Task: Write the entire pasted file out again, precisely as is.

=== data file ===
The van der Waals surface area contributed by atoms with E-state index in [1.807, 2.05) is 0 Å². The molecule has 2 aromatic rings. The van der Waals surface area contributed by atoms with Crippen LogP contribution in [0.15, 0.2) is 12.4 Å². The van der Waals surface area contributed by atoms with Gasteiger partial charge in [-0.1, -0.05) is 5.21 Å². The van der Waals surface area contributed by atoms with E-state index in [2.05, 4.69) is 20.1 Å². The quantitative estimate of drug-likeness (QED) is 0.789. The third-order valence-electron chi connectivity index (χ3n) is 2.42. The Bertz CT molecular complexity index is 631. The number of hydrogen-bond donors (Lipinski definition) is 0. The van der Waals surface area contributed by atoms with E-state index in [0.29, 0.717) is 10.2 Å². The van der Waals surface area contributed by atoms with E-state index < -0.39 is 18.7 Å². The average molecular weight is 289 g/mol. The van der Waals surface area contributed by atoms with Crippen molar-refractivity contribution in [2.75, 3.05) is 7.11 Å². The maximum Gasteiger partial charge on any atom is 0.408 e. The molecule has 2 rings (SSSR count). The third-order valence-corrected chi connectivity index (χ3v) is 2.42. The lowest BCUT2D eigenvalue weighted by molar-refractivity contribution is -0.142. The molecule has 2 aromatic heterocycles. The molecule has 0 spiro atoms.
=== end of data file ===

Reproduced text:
The van der Waals surface area contributed by atoms with E-state index in [1.807, 2.05) is 0 Å². The molecule has 2 aromatic rings. The van der Waals surface area contributed by atoms with Crippen LogP contribution in [0.15, 0.2) is 12.4 Å². The van der Waals surface area contributed by atoms with Gasteiger partial charge in [-0.1, -0.05) is 5.21 Å². The van der Waals surface area contributed by atoms with E-state index in [2.05, 4.69) is 20.1 Å². The quantitative estimate of drug-likeness (QED) is 0.789. The third-order valence-electron chi connectivity index (χ3n) is 2.42. The Bertz CT molecular complexity index is 631. The number of hydrogen-bond donors (Lipinski definition) is 0. The van der Waals surface area contributed by atoms with E-state index in [0.29, 0.717) is 10.2 Å². The van der Waals surface area contributed by atoms with E-state index < -0.39 is 18.7 Å². The average molecular weight is 289 g/mol. The van der Waals surface area contributed by atoms with Crippen molar-refractivity contribution in [2.75, 3.05) is 7.11 Å². The maximum Gasteiger partial charge on any atom is 0.408 e. The molecule has 2 rings (SSSR count). The third-order valence-corrected chi connectivity index (χ3v) is 2.42. The lowest BCUT2D eigenvalue weighted by molar-refractivity contribution is -0.142. The molecule has 2 aromatic heterocycles. The molecule has 0 spiro atoms.